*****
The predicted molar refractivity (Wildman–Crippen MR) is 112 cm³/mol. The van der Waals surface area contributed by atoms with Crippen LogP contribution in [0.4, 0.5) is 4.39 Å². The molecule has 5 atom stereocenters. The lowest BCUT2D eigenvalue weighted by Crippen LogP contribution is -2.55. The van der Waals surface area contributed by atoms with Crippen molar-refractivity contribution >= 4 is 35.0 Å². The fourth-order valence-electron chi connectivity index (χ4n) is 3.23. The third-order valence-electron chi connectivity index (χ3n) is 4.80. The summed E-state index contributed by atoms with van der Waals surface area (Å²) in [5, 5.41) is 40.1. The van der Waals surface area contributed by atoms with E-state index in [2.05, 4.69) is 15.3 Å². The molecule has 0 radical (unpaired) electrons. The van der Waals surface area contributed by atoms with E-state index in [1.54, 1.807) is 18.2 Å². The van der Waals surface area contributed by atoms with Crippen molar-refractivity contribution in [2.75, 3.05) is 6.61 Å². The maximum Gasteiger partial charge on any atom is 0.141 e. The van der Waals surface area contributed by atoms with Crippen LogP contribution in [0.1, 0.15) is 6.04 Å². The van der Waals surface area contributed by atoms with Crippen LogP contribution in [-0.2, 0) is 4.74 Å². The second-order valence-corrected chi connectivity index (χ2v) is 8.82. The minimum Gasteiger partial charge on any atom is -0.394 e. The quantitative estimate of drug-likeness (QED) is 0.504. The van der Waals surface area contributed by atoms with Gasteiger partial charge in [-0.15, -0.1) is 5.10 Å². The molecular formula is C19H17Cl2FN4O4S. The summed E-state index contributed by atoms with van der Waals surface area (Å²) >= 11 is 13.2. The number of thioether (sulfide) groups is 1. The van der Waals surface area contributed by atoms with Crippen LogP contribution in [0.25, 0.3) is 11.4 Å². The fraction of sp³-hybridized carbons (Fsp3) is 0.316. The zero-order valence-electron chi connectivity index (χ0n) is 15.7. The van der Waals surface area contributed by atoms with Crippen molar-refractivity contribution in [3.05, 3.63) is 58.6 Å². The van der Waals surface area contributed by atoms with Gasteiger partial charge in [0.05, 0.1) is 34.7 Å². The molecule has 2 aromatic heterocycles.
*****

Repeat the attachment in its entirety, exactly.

The predicted molar refractivity (Wildman–Crippen MR) is 112 cm³/mol. The van der Waals surface area contributed by atoms with Crippen LogP contribution in [0.4, 0.5) is 4.39 Å². The molecule has 5 atom stereocenters. The lowest BCUT2D eigenvalue weighted by Crippen LogP contribution is -2.55. The van der Waals surface area contributed by atoms with Crippen molar-refractivity contribution >= 4 is 35.0 Å². The fourth-order valence-electron chi connectivity index (χ4n) is 3.23. The third-order valence-electron chi connectivity index (χ3n) is 4.80. The summed E-state index contributed by atoms with van der Waals surface area (Å²) in [5, 5.41) is 40.1. The van der Waals surface area contributed by atoms with E-state index in [2.05, 4.69) is 15.3 Å². The molecule has 0 radical (unpaired) electrons. The van der Waals surface area contributed by atoms with E-state index in [1.54, 1.807) is 18.2 Å². The van der Waals surface area contributed by atoms with Crippen molar-refractivity contribution in [2.75, 3.05) is 6.61 Å². The maximum Gasteiger partial charge on any atom is 0.141 e. The van der Waals surface area contributed by atoms with Crippen LogP contribution in [0.1, 0.15) is 6.04 Å². The van der Waals surface area contributed by atoms with Crippen LogP contribution in [-0.2, 0) is 4.74 Å². The second-order valence-corrected chi connectivity index (χ2v) is 8.82. The minimum Gasteiger partial charge on any atom is -0.394 e. The quantitative estimate of drug-likeness (QED) is 0.504. The van der Waals surface area contributed by atoms with Gasteiger partial charge in [-0.15, -0.1) is 5.10 Å². The molecular formula is C19H17Cl2FN4O4S. The summed E-state index contributed by atoms with van der Waals surface area (Å²) >= 11 is 13.2. The number of thioether (sulfide) groups is 1. The van der Waals surface area contributed by atoms with Crippen LogP contribution in [0.25, 0.3) is 11.4 Å². The fraction of sp³-hybridized carbons (Fsp3) is 0.316. The zero-order valence-electron chi connectivity index (χ0n) is 15.7. The van der Waals surface area contributed by atoms with Crippen molar-refractivity contribution in [3.05, 3.63) is 58.6 Å². The van der Waals surface area contributed by atoms with Gasteiger partial charge in [0.05, 0.1) is 34.7 Å². The molecule has 2 aromatic heterocycles.